An alternative title is a media sales device most prominently used in film distribution . Books and films are distributed under a different title when they are screened or sold in a different country. This can vary from small changes to the title, Such As the addition of The , to wholesale changes. Movie titles are also often changed when they are released on DVD or VHS .
The reasons for this are varied, but usually point to marketable, linguistic or cultural differences . Some titles may be considered offensive. Most title changes are commercial . An example is Italian Director’s Sergio Leone’s 1971 film released released as Duck, You Sucker! , he was convinced this was a well-known English saying. When the film sold poorly, it was subsequently rebranded as A Fistful of Dynamite , similar in name to his 1964 film A Fistful of Dollars , part of the successful Trilogy Dollars .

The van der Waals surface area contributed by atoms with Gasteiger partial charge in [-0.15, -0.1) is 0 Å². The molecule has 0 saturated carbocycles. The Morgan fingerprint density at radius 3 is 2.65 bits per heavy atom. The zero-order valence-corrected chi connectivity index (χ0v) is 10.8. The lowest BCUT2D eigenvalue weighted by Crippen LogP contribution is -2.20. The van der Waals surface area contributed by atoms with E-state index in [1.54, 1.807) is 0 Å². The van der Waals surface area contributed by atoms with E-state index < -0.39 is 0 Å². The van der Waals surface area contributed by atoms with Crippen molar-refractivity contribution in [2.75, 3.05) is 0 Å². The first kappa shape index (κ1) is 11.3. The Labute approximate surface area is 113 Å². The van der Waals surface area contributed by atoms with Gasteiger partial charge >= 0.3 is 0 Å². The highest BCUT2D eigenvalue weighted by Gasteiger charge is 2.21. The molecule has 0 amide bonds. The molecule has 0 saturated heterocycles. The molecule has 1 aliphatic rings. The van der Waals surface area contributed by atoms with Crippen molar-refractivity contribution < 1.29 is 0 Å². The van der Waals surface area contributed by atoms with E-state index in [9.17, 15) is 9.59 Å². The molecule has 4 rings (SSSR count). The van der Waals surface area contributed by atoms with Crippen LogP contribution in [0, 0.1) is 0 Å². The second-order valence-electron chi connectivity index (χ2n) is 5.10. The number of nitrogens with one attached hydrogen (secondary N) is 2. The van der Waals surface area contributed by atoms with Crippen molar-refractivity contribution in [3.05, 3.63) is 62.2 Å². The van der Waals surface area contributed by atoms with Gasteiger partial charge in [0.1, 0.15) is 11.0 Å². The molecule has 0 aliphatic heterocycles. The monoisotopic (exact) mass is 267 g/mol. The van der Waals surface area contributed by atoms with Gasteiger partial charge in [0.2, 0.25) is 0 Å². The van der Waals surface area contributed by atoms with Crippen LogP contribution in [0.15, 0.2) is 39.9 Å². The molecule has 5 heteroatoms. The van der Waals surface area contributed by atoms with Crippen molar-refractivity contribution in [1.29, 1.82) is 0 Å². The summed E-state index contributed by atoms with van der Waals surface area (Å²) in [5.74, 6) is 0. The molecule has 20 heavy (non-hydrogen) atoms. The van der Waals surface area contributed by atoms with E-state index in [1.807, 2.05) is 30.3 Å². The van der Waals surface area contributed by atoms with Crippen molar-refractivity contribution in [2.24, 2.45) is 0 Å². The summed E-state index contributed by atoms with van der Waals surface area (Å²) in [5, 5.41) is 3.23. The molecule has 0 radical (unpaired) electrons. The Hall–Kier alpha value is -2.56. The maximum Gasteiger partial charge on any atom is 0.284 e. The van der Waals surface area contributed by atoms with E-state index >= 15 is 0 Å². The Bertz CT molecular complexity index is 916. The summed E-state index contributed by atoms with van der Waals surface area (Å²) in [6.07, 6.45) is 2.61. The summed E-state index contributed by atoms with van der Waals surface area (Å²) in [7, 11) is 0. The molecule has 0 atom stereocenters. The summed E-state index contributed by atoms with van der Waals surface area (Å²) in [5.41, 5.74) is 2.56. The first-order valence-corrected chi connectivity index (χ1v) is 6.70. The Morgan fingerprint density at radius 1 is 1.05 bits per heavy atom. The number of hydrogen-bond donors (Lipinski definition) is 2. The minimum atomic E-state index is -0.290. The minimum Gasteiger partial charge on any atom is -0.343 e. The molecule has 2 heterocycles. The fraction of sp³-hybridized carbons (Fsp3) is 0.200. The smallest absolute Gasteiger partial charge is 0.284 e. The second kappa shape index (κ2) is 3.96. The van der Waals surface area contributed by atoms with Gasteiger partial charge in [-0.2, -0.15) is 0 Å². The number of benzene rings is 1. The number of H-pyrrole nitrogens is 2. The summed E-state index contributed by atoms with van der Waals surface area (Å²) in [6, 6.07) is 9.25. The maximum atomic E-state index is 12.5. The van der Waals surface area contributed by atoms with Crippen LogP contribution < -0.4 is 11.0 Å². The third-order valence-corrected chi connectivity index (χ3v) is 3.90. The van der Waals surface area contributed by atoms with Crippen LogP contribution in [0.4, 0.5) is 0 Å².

When Scholastic Corporation bought the US to Harry Potter and the Philosopher’s Stone , they thought that a child would not want to read a book with the word “philosopher” in the title,  after some discussion, the American edition was published in September 1998  under the title Rowling suggests, Harry Potter and the Sorcerer’s Stone .  Rowling claims that it would have changed in the future.  Philip Nel has pointed out that the change has lost connection with alchemy .
- Jump up^ “Harry Potter and the Sorcerer’s Stone” . The Harry Potter Lexicon . April 2, 2006 . Retrieved 12 January 2009 .
- Jump up^ “Meet Author JK Rowling” . Scholastic Inc . Retrieved 14 December 2013 .
- Jump up^ Eccleshare, Julia (2002). “The Publishing of a Phenomenon”. A guide to the Harry Potter novels . Continuum International. pp. 7-14. ISBN 0-8264-5317-1 . Retrieved 15 May 2009 .
- Jump up^ “BBC” Red Nose Day “Online Chat Transcript” . BBC . MuggleNet . 12 March 2001. Archived from the original on 14 December 2013 . Retrieved 2 August 2013 .